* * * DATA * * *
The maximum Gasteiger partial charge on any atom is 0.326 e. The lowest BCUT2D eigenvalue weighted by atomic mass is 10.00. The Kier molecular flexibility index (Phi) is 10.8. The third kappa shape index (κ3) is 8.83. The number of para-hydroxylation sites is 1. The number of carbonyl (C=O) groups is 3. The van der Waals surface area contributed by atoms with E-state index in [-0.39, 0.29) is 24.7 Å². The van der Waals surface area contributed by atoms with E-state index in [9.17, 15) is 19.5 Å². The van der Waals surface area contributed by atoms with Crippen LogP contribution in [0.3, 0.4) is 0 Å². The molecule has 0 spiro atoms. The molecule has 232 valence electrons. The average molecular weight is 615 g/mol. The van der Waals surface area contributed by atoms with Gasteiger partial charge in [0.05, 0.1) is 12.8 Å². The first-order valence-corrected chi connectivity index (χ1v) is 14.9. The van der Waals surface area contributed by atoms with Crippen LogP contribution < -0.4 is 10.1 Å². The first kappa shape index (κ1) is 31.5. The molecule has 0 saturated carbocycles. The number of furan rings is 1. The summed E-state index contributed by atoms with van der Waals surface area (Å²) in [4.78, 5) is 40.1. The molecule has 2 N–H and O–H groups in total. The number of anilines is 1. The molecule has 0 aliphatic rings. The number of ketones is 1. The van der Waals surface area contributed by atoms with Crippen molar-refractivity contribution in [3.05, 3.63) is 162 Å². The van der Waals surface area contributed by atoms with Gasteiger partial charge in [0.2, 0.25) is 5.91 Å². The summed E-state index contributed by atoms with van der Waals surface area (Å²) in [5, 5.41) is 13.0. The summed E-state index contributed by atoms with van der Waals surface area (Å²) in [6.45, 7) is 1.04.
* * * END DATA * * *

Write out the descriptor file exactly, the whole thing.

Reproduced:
The maximum Gasteiger partial charge on any atom is 0.326 e. The lowest BCUT2D eigenvalue weighted by atomic mass is 10.00. The Kier molecular flexibility index (Phi) is 10.8. The third kappa shape index (κ3) is 8.83. The number of para-hydroxylation sites is 1. The number of carbonyl (C=O) groups is 3. The van der Waals surface area contributed by atoms with E-state index in [-0.39, 0.29) is 24.7 Å². The van der Waals surface area contributed by atoms with E-state index in [9.17, 15) is 19.5 Å². The van der Waals surface area contributed by atoms with Crippen LogP contribution in [0.3, 0.4) is 0 Å². The molecule has 0 spiro atoms. The molecule has 232 valence electrons. The average molecular weight is 615 g/mol. The van der Waals surface area contributed by atoms with Gasteiger partial charge in [0.05, 0.1) is 12.8 Å². The first-order valence-corrected chi connectivity index (χ1v) is 14.9. The van der Waals surface area contributed by atoms with Crippen LogP contribution < -0.4 is 10.1 Å². The first kappa shape index (κ1) is 31.5. The molecule has 0 saturated carbocycles. The number of furan rings is 1. The summed E-state index contributed by atoms with van der Waals surface area (Å²) in [4.78, 5) is 40.1. The molecule has 2 N–H and O–H groups in total. The number of anilines is 1. The molecule has 0 aliphatic rings. The number of ketones is 1. The van der Waals surface area contributed by atoms with Crippen molar-refractivity contribution in [3.05, 3.63) is 162 Å². The van der Waals surface area contributed by atoms with Gasteiger partial charge in [0.2, 0.25) is 5.91 Å². The summed E-state index contributed by atoms with van der Waals surface area (Å²) in [5, 5.41) is 13.0. The summed E-state index contributed by atoms with van der Waals surface area (Å²) in [6.45, 7) is 1.04.